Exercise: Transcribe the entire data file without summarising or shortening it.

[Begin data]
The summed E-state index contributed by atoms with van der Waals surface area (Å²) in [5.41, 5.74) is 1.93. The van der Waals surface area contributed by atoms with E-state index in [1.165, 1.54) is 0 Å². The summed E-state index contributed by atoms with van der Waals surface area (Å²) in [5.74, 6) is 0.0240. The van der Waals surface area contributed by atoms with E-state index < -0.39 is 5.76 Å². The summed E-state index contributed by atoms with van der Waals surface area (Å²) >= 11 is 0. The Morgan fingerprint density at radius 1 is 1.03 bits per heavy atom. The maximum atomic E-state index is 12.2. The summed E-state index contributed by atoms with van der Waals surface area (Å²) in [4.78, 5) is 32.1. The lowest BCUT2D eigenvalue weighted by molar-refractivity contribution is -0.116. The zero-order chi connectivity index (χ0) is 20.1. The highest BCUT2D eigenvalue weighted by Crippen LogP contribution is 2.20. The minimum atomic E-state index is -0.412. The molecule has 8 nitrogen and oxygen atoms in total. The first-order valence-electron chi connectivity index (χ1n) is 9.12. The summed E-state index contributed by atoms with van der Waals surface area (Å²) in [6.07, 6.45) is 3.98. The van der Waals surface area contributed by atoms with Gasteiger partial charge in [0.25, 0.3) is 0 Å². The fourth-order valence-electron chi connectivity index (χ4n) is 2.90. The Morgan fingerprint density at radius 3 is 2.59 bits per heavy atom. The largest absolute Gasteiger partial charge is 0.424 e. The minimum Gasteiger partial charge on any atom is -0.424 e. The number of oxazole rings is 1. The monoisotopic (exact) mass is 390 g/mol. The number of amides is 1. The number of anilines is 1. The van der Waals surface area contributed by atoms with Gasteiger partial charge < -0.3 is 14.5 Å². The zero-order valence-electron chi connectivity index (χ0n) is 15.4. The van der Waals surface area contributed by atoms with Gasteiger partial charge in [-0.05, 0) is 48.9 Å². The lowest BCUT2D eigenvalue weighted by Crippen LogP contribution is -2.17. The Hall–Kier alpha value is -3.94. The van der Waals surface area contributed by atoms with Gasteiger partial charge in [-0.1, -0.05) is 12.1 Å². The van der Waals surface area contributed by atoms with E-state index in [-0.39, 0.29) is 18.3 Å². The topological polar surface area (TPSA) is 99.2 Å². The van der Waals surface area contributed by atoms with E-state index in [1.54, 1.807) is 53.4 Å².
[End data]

The summed E-state index contributed by atoms with van der Waals surface area (Å²) in [5.41, 5.74) is 1.93. The van der Waals surface area contributed by atoms with E-state index in [1.165, 1.54) is 0 Å². The summed E-state index contributed by atoms with van der Waals surface area (Å²) in [5.74, 6) is 0.0240. The van der Waals surface area contributed by atoms with E-state index < -0.39 is 5.76 Å². The summed E-state index contributed by atoms with van der Waals surface area (Å²) >= 11 is 0. The Morgan fingerprint density at radius 1 is 1.03 bits per heavy atom. The maximum atomic E-state index is 12.2. The summed E-state index contributed by atoms with van der Waals surface area (Å²) in [4.78, 5) is 32.1. The lowest BCUT2D eigenvalue weighted by molar-refractivity contribution is -0.116. The zero-order chi connectivity index (χ0) is 20.1. The highest BCUT2D eigenvalue weighted by Crippen LogP contribution is 2.20. The minimum atomic E-state index is -0.412. The molecule has 8 nitrogen and oxygen atoms in total. The first-order valence-electron chi connectivity index (χ1n) is 9.12. The summed E-state index contributed by atoms with van der Waals surface area (Å²) in [6.07, 6.45) is 3.98. The van der Waals surface area contributed by atoms with Gasteiger partial charge in [0.25, 0.3) is 0 Å². The fourth-order valence-electron chi connectivity index (χ4n) is 2.90. The Morgan fingerprint density at radius 3 is 2.59 bits per heavy atom. The largest absolute Gasteiger partial charge is 0.424 e. The minimum Gasteiger partial charge on any atom is -0.424 e. The number of oxazole rings is 1. The monoisotopic (exact) mass is 390 g/mol. The number of amides is 1. The number of anilines is 1. The van der Waals surface area contributed by atoms with Gasteiger partial charge < -0.3 is 14.5 Å². The zero-order valence-electron chi connectivity index (χ0n) is 15.4. The van der Waals surface area contributed by atoms with Gasteiger partial charge in [-0.05, 0) is 48.9 Å². The lowest BCUT2D eigenvalue weighted by Crippen LogP contribution is -2.17. The Hall–Kier alpha value is -3.94. The van der Waals surface area contributed by atoms with Gasteiger partial charge in [-0.1, -0.05) is 12.1 Å². The van der Waals surface area contributed by atoms with E-state index in [-0.39, 0.29) is 18.3 Å². The topological polar surface area (TPSA) is 99.2 Å². The van der Waals surface area contributed by atoms with E-state index in [1.54, 1.807) is 53.4 Å².